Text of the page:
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Judgment Night: Facsimile Reproduction Of The 1952 First Edition Hardcover – June 30, 2004
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These limited edition Red Jacket [Press] volumes are magnificent editions, sure to be hot with fans of vintage science fiction. -- John C. Snider, Scifidimensions.com
This milestone volume is one of the handsomest facsimile editions I've ever seen. It immortalizes Moore in fitting fashion. -- Paul Di Filippo, Science Fiction Weekly, October 24, 2005
From the Publisher
This limited edition "facsimile" reprint volume is a complete reproduction of the original first edition (published by Gnome Press in 1952) and includes a full-color dust jacket, protective slipcase, and biographical information about the author.
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Moore was most famous for her creations Jirel of Joiry and Northwest Smith, and there are echoes of both those characters in places here. A sci-fi version of Jirel is pretty clearly showing through the lines of Princess Juille in Judgment Night - both are warrior-women with a hidden feminine side, fierce in defence of their realm, even to the extent of plotting murder of an emissary under a flag of truce! Juille is fighting a final, losing war against barbarians - in between skipping off to a pleasure moon for a few days to explore her feminine side. There is romance, battle, betrayal and abduction, all on spectacularly drawn worlds. This is full of action, with a surprising and satisfying twist at the end that changes all that you have read.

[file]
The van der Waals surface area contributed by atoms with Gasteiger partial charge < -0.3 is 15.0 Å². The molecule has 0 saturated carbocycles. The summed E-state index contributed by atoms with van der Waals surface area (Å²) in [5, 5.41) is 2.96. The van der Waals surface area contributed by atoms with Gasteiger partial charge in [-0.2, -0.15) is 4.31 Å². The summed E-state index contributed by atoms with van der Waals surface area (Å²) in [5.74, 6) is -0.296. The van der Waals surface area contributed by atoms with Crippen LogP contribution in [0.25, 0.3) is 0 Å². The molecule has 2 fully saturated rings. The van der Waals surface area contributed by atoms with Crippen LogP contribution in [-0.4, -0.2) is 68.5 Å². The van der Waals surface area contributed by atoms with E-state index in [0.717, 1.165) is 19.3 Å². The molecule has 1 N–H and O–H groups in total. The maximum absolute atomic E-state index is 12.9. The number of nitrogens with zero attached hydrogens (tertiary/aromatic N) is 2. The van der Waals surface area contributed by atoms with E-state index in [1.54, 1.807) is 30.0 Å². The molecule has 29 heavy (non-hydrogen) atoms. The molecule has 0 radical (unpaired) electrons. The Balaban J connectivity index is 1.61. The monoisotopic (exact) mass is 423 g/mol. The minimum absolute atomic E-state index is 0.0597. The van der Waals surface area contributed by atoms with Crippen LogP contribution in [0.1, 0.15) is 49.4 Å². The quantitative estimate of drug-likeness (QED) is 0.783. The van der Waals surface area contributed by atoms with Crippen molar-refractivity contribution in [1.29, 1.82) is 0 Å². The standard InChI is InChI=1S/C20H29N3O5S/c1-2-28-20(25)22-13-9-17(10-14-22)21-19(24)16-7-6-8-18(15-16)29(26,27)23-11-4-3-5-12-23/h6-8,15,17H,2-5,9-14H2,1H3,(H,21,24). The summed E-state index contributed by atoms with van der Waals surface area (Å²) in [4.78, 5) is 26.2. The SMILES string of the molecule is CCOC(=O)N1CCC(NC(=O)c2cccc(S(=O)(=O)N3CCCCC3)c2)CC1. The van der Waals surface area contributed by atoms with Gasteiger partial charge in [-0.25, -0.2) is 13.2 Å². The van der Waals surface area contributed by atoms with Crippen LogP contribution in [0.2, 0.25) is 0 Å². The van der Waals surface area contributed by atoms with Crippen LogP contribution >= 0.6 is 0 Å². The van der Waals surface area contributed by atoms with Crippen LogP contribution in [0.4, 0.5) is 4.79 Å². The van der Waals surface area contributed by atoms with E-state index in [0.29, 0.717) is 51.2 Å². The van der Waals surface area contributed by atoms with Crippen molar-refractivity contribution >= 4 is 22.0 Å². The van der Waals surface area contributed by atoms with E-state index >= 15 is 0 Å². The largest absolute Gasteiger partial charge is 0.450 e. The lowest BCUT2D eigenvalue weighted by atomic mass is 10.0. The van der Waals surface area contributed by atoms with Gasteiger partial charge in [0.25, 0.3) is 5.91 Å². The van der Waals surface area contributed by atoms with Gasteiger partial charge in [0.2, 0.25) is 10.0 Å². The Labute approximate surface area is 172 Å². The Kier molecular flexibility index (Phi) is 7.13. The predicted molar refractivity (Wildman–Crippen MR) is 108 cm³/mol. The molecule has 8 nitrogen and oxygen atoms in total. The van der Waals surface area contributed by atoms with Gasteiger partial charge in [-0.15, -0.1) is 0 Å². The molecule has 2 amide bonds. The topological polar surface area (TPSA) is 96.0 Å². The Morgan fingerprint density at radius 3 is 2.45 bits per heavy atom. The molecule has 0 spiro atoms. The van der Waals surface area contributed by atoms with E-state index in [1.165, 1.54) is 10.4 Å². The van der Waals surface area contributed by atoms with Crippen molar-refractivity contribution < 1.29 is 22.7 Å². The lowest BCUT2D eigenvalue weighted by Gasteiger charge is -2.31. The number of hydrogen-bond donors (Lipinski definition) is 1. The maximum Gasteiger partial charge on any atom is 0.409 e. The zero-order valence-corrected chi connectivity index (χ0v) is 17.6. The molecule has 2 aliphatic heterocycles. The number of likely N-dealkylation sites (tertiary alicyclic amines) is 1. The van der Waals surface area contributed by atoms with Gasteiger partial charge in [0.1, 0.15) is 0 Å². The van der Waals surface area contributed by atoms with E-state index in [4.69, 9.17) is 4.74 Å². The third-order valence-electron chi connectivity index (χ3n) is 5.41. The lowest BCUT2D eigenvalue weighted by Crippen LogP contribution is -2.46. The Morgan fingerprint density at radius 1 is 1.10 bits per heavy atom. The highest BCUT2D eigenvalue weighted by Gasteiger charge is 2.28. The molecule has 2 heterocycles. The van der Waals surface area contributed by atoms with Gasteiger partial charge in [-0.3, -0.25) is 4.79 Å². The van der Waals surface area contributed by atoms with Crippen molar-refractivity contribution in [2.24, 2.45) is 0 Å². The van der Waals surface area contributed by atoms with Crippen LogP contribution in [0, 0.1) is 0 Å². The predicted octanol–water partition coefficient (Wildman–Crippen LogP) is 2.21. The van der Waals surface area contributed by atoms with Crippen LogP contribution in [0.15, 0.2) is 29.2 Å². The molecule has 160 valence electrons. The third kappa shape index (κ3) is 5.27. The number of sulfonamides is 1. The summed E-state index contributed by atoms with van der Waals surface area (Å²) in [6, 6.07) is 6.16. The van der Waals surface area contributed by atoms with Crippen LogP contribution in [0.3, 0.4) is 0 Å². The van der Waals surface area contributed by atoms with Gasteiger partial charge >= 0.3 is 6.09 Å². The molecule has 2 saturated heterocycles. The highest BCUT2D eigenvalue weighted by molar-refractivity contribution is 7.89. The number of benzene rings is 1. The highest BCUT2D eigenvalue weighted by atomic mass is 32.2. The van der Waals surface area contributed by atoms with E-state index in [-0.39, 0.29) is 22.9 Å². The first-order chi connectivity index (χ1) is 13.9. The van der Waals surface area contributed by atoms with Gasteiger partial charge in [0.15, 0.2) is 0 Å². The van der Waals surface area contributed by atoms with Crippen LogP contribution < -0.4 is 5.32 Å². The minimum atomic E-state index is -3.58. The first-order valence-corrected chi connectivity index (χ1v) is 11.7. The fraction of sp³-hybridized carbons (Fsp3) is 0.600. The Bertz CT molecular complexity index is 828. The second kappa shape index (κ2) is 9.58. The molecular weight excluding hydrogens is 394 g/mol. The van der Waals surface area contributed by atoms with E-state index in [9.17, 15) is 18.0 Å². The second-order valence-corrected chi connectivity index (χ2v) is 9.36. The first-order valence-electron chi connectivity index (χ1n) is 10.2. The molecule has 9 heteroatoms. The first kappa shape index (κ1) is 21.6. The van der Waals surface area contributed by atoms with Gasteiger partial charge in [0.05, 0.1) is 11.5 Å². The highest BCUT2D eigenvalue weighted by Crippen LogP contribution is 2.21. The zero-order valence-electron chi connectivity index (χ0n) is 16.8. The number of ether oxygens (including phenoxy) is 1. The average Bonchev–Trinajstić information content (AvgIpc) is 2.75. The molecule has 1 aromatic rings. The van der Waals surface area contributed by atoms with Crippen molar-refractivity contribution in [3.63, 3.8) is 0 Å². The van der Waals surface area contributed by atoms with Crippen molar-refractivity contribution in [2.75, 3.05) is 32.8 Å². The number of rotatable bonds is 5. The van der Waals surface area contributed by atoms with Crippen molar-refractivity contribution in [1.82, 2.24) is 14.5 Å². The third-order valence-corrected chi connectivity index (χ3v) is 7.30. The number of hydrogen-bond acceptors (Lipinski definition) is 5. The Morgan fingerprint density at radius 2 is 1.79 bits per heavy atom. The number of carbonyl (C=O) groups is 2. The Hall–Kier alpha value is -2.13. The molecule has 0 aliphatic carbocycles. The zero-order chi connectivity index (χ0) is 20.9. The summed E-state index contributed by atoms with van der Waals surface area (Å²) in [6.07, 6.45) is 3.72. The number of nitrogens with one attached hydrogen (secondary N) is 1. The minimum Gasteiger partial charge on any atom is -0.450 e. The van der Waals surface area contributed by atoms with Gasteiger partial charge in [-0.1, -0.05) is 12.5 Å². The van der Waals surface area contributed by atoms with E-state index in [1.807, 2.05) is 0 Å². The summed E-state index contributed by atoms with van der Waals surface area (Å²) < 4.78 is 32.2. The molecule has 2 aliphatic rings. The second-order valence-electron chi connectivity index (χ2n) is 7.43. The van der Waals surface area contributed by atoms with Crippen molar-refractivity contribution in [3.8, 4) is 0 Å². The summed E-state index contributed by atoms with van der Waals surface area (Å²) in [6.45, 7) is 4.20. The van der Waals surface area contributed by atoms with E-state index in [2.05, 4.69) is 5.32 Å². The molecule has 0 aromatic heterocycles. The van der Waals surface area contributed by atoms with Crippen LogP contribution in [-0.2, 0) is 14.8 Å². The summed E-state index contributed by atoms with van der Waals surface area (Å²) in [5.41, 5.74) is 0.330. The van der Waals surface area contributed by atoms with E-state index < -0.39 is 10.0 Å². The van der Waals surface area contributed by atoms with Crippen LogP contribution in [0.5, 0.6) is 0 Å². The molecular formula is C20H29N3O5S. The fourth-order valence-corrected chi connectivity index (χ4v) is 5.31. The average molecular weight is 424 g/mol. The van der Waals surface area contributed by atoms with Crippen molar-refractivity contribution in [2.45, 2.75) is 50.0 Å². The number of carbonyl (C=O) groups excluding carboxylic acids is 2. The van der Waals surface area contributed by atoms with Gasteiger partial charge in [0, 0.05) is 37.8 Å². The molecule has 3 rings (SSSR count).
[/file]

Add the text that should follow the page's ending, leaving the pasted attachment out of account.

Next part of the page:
The other stories are all shorter, and show Moore's range. "Paradise Street" is a sci-fi western, which reads like Moore was channeling Leigh Brackett, at least until you realise she is in fact giving us an older and more hardbitten version of her own Northwest Smith. Jaime Morgan is a man on the edges of civilisation, on a planet that is now becoming civilised, perhaps the last of his type. Themes of freedom, civilisation and corruption all shine brightly, and if you liked Firefly and Serenity, you'll enjoy reading this. "Promised Land" is a story about humanity, alienation, and what makes us human in times of genetic engineering. "The Code" is a little think piece about the dangers of science, and "Heir Apparent" is longish adventure tale with a AI slant.
All of the stories are different, and all cover different types of "science fiction". There is something here for everyone, with the added interest for the distaff that C.L. Moore was one of the earliest female grand masters of sci-fi. If you are prepared to pay a pretty steep cover price, you'll find a work of art, on a number of a levels.